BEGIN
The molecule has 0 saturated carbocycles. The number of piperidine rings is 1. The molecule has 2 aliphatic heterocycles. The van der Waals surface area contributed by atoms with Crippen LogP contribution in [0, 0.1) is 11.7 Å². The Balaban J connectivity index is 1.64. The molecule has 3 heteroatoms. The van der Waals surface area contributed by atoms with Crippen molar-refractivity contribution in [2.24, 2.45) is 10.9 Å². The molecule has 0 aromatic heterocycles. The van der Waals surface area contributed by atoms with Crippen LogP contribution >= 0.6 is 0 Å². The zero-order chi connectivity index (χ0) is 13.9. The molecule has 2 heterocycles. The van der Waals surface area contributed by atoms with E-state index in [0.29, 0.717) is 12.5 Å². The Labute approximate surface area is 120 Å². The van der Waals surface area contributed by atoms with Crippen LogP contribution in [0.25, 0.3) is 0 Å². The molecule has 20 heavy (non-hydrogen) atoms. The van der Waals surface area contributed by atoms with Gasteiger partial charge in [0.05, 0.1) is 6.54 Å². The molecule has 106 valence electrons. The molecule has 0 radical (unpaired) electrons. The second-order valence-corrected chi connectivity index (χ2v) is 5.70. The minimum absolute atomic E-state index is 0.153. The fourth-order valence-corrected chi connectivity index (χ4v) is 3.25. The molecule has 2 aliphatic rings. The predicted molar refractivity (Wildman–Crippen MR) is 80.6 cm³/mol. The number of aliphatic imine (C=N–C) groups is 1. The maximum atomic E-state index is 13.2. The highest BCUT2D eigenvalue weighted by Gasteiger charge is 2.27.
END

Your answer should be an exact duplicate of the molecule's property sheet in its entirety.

The molecule has 0 saturated carbocycles. The number of piperidine rings is 1. The molecule has 2 aliphatic heterocycles. The van der Waals surface area contributed by atoms with Crippen LogP contribution in [0, 0.1) is 11.7 Å². The Balaban J connectivity index is 1.64. The molecule has 3 heteroatoms. The van der Waals surface area contributed by atoms with Crippen molar-refractivity contribution in [2.24, 2.45) is 10.9 Å². The molecule has 0 aromatic heterocycles. The van der Waals surface area contributed by atoms with Crippen LogP contribution >= 0.6 is 0 Å². The zero-order chi connectivity index (χ0) is 13.9. The molecule has 2 heterocycles. The van der Waals surface area contributed by atoms with E-state index in [0.29, 0.717) is 12.5 Å². The Labute approximate surface area is 120 Å². The van der Waals surface area contributed by atoms with Crippen LogP contribution in [0.25, 0.3) is 0 Å². The molecule has 20 heavy (non-hydrogen) atoms. The van der Waals surface area contributed by atoms with Gasteiger partial charge in [0.05, 0.1) is 6.54 Å². The molecule has 106 valence electrons. The molecule has 0 radical (unpaired) electrons. The second-order valence-corrected chi connectivity index (χ2v) is 5.70. The minimum absolute atomic E-state index is 0.153. The fourth-order valence-corrected chi connectivity index (χ4v) is 3.25. The molecule has 2 aliphatic rings. The predicted molar refractivity (Wildman–Crippen MR) is 80.6 cm³/mol. The number of aliphatic imine (C=N–C) groups is 1. The maximum atomic E-state index is 13.2. The highest BCUT2D eigenvalue weighted by Gasteiger charge is 2.27.